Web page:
Structural parameter interdependencies in computational models of cognition
Computational modeling of cognition allows measurement of latent psychological variables by means of free model parameters. The estimation and interpretation of these variables is impaired, however, if parameters strongly correlate with each other. We suggest that strong parameter intercorrelations are especially likely to emerge in models that combine a subjective value function with a probabilistic choice rule—a common structure in the literature. We demonstrate high intercorrelation between parameters in the value function and the probabilistic choice rule across several prominent computational models, including models on risky choice (cumulative prospect theory), categorization (the generalized context model), and memory (the SIMPLE model of free recall). Based on simulation studies, we show that the presence of parameter intercorrelations hampers estimation accuracy, in particular the ability to detect group differences on the parameters and to detect associations of the parameters with external variables. We show that these problems can be alleviated by changing the models’ error component, such as assuming parameter stochasticity or a constant error term. Our analyses highlight a common but often neglected problem of computational modeling of cognition and point to ways in which the design and application of such models can be improved.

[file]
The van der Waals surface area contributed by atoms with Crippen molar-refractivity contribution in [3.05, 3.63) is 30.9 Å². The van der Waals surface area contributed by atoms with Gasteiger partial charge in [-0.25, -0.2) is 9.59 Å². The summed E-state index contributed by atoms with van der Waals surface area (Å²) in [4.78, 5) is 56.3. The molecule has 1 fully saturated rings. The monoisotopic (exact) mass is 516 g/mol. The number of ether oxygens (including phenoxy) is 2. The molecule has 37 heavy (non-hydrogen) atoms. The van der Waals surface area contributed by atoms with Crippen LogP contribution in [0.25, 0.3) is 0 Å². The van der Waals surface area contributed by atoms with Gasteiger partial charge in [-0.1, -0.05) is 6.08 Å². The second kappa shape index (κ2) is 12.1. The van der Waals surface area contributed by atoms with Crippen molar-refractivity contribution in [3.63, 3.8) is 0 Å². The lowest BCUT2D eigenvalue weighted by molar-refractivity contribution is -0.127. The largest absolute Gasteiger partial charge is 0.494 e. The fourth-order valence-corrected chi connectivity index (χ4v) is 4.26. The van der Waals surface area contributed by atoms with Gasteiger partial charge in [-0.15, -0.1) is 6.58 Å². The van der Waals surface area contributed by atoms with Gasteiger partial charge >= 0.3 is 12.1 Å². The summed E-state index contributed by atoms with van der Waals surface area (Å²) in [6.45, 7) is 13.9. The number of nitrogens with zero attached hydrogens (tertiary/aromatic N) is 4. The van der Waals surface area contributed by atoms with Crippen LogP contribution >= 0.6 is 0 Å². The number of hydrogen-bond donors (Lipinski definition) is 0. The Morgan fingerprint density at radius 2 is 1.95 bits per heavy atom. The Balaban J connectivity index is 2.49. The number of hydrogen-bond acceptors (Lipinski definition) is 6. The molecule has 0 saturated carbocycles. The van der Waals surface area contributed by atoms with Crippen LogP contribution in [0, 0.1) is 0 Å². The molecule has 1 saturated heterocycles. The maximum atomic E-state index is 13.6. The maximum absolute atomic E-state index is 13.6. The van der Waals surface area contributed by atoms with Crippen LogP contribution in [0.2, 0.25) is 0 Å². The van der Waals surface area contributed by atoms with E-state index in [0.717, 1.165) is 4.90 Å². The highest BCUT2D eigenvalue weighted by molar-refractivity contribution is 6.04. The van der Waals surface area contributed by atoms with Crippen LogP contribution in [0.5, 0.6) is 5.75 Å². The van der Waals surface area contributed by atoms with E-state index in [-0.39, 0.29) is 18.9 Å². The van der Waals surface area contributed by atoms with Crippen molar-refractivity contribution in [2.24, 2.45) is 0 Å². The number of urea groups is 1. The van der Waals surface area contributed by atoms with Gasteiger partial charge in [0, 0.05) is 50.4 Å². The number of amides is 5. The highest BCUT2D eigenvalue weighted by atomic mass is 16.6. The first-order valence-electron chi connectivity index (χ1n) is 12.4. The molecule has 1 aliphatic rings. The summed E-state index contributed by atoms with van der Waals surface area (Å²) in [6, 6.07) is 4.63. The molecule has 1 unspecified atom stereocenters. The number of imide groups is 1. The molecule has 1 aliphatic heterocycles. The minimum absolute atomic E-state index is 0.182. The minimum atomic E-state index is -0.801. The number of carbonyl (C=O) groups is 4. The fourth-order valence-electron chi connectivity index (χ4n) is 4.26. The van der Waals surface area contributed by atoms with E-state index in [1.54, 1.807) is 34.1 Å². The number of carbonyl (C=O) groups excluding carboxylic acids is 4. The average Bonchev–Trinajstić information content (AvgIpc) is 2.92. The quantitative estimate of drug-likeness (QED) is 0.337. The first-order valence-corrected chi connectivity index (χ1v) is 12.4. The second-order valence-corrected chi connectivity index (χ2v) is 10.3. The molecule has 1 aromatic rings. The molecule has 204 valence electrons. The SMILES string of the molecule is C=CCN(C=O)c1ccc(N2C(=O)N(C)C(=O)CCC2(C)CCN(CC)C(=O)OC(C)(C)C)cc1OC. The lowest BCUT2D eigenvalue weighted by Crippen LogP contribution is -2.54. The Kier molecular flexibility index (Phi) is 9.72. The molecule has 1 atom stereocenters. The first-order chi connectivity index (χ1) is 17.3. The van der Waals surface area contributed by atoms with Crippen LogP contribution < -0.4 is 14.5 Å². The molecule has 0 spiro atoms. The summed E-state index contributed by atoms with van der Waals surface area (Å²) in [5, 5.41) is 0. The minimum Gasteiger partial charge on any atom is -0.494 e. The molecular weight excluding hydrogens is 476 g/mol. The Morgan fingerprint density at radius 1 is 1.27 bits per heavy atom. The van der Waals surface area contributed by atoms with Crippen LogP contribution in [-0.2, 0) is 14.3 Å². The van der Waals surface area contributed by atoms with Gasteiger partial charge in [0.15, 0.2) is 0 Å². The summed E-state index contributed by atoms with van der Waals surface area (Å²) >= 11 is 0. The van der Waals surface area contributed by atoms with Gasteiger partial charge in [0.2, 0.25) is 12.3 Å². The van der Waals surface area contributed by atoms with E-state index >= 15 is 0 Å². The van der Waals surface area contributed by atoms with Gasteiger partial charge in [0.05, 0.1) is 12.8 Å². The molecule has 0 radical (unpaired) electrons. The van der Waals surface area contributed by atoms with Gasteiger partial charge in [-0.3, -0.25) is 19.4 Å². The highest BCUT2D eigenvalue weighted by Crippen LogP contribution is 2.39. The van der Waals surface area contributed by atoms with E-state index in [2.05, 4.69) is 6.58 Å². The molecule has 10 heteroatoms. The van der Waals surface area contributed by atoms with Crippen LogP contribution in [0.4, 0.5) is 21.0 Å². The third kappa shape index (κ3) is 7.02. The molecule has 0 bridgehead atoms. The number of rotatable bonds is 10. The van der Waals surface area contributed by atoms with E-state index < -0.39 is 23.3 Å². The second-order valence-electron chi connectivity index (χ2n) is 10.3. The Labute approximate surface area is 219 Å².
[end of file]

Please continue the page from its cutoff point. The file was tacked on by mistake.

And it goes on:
Just wanted to leave a note of thanks for this talk. I (semi-)recently started working heavily with RL models, which are notorious for parameter correlations. I am very excited to see if your suggested remedies, especially parameter stochasticity, can help improve recovery, and thus support the reliability of my model-based inference. Do you...